ATTORNEY: EMMA GILMORE
Pomerantz Monitor, March/April 2014
In a 7-2 decision issued on February 26, 2014, the United States Supreme Court resolved a circuit split over the application of the Federal Securities Uniform Standards Act of 1998 (“SLUSA”). This act bars class actions alleging state law claims of common law fraud “in connection with” the sale of a SLUSA-defined ”covered security”. The decision clears the way for investors to seek recovery under state law from the law firms of Proskauer Rose and Chadbourne and Parke, and other secondary actors, of just under $5 billion they paid for certificates of deposit administered by Stanford International Bank Ltd. The decision marked a win for the plaintiffs’ bar. The plaintiffs alleged that convicted swindler Allen Stanford ran a multibillion dollar Ponzi scheme, selling investors bogus certificates of deposit issued by the bank. These certificates are not “covered securities” as defined by SLUSA. However, the proceeds of the offer were supposed to be invested in “covered securities” that were conservative investments. Stanford never bought the covered securities. Instead he used the investors’ money to repay old investors, maintain a lavish lifestyle, and to finance highly-speculative real estate ventures.
The Court defined the crux of the claim as “whether SLUSA applies to a class action in which the plaintiffs allege (1) that they ‘purchase[d]’ uncovered securities (certificates of deposit that are not traded on any national exchange), but (2) that the defendants falsely told the victims that the uncovered securities were backed by covered securities.” The key phrase in SLUSA, according to the majority opinion, was its prohibition of state law class actions arising “in connection with” the purchase of a covered security. The majority interpreted that phrase narrowly, holding that an actual sale of a covered security has to occur for SLUSA to apply, and not just a promised sale. The majority observed that a broader interpretation would directly conflict with matters primarily of state concern the fact that the certificates were allegedly backed by covered securities was an insufficient connection to covered securities to bring the case within SLUSA’s reach.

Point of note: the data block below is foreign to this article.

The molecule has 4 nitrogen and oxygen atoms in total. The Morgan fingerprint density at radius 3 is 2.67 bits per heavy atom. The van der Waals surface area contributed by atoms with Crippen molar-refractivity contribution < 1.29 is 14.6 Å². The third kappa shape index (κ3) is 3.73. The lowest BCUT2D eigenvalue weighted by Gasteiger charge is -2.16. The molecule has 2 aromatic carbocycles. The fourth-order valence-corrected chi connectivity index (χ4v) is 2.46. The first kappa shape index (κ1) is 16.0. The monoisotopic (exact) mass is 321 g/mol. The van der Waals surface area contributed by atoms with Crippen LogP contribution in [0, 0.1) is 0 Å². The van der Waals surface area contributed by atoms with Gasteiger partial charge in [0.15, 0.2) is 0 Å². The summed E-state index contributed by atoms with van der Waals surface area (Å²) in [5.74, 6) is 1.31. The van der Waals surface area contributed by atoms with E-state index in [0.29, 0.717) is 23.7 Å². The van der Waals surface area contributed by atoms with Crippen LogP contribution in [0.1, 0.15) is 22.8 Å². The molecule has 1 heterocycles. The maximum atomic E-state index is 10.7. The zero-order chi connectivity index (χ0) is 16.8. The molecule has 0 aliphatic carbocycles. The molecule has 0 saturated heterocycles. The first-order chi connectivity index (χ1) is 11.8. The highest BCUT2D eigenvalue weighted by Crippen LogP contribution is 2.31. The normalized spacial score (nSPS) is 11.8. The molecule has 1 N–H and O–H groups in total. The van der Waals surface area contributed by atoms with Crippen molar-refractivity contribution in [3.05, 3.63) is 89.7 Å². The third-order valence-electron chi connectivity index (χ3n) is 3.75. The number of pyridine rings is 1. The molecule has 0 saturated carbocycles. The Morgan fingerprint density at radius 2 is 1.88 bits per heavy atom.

In a dissention opinion, Justices Anthony Kennedy and Samuel Alito warned that the majority’s ruling could hamper SEC’s enforcement efforts, because Section 10(b) of the Securities Exchange Act, under which the SEC brings enforcement actions, also uses the phrase “in connection with the purchase or sale of any security.” The majority found that concern unfounded, however, saying the SEC failed to identify any enforcement action filed in the past 80 years that would be foreclosed by the ruling. Indeed, the SEC had already successfully sued Stanford and his accomplices over the certificates of deposit. “The only difference between our approach and that of the dissent,” Justice Breyer added, “is that we also preserve the ability for investors to obtain relief under state laws when the fraud bears so remote a connection to the national securities market that no person actually believed he was taking an ownership position in that market.”
Securities law experts are backing the majority’s limited ruling. “The opinion is imminently correct as a matter of common sense and legal policy,” said Donald Langevoort, a professor of law at Georgetown University. Langevoort said he was “very surprised” the SEC tried to argue that a ruling for the plaintiffs may curtail the government’s enforcement powers.